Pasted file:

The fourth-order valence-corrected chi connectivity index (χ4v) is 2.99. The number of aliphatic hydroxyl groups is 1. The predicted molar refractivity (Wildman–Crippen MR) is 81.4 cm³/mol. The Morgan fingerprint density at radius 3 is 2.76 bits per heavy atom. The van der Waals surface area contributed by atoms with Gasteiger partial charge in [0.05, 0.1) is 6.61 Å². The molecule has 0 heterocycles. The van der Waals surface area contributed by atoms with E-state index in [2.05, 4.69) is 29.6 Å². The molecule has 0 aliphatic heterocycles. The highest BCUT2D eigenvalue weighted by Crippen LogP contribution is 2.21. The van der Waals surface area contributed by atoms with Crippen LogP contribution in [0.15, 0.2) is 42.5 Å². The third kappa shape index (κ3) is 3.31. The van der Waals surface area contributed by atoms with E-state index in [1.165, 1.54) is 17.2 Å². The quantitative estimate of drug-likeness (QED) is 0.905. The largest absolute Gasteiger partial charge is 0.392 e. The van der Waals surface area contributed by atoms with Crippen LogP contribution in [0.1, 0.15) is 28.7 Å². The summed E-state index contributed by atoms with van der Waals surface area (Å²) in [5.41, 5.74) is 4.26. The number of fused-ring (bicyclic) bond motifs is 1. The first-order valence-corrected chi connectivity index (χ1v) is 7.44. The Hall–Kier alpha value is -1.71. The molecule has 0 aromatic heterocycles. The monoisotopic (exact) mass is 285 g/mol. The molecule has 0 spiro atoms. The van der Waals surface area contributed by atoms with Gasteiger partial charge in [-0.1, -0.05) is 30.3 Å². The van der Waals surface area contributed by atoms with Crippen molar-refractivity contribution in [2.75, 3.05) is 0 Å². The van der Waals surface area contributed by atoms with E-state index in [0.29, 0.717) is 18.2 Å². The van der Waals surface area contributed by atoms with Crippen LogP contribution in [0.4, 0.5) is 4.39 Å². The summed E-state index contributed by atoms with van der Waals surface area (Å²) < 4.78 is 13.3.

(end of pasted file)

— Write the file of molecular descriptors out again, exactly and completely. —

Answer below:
The fourth-order valence-corrected chi connectivity index (χ4v) is 2.99. The number of aliphatic hydroxyl groups is 1. The predicted molar refractivity (Wildman–Crippen MR) is 81.4 cm³/mol. The Morgan fingerprint density at radius 3 is 2.76 bits per heavy atom. The van der Waals surface area contributed by atoms with Gasteiger partial charge in [0.05, 0.1) is 6.61 Å². The molecule has 0 heterocycles. The van der Waals surface area contributed by atoms with E-state index in [2.05, 4.69) is 29.6 Å². The molecule has 0 aliphatic heterocycles. The highest BCUT2D eigenvalue weighted by Crippen LogP contribution is 2.21. The van der Waals surface area contributed by atoms with Crippen LogP contribution in [0.15, 0.2) is 42.5 Å². The third kappa shape index (κ3) is 3.31. The van der Waals surface area contributed by atoms with E-state index in [1.165, 1.54) is 17.2 Å². The quantitative estimate of drug-likeness (QED) is 0.905. The largest absolute Gasteiger partial charge is 0.392 e. The van der Waals surface area contributed by atoms with Crippen LogP contribution in [0.1, 0.15) is 28.7 Å². The summed E-state index contributed by atoms with van der Waals surface area (Å²) in [5.41, 5.74) is 4.26. The number of fused-ring (bicyclic) bond motifs is 1. The first-order valence-corrected chi connectivity index (χ1v) is 7.44. The Hall–Kier alpha value is -1.71. The molecule has 0 aromatic heterocycles. The monoisotopic (exact) mass is 285 g/mol. The molecule has 0 spiro atoms. The van der Waals surface area contributed by atoms with Gasteiger partial charge in [-0.1, -0.05) is 30.3 Å². The van der Waals surface area contributed by atoms with Crippen molar-refractivity contribution in [2.75, 3.05) is 0 Å². The van der Waals surface area contributed by atoms with E-state index in [0.29, 0.717) is 18.2 Å². The van der Waals surface area contributed by atoms with Crippen LogP contribution in [0.4, 0.5) is 4.39 Å². The summed E-state index contributed by atoms with van der Waals surface area (Å²) < 4.78 is 13.3.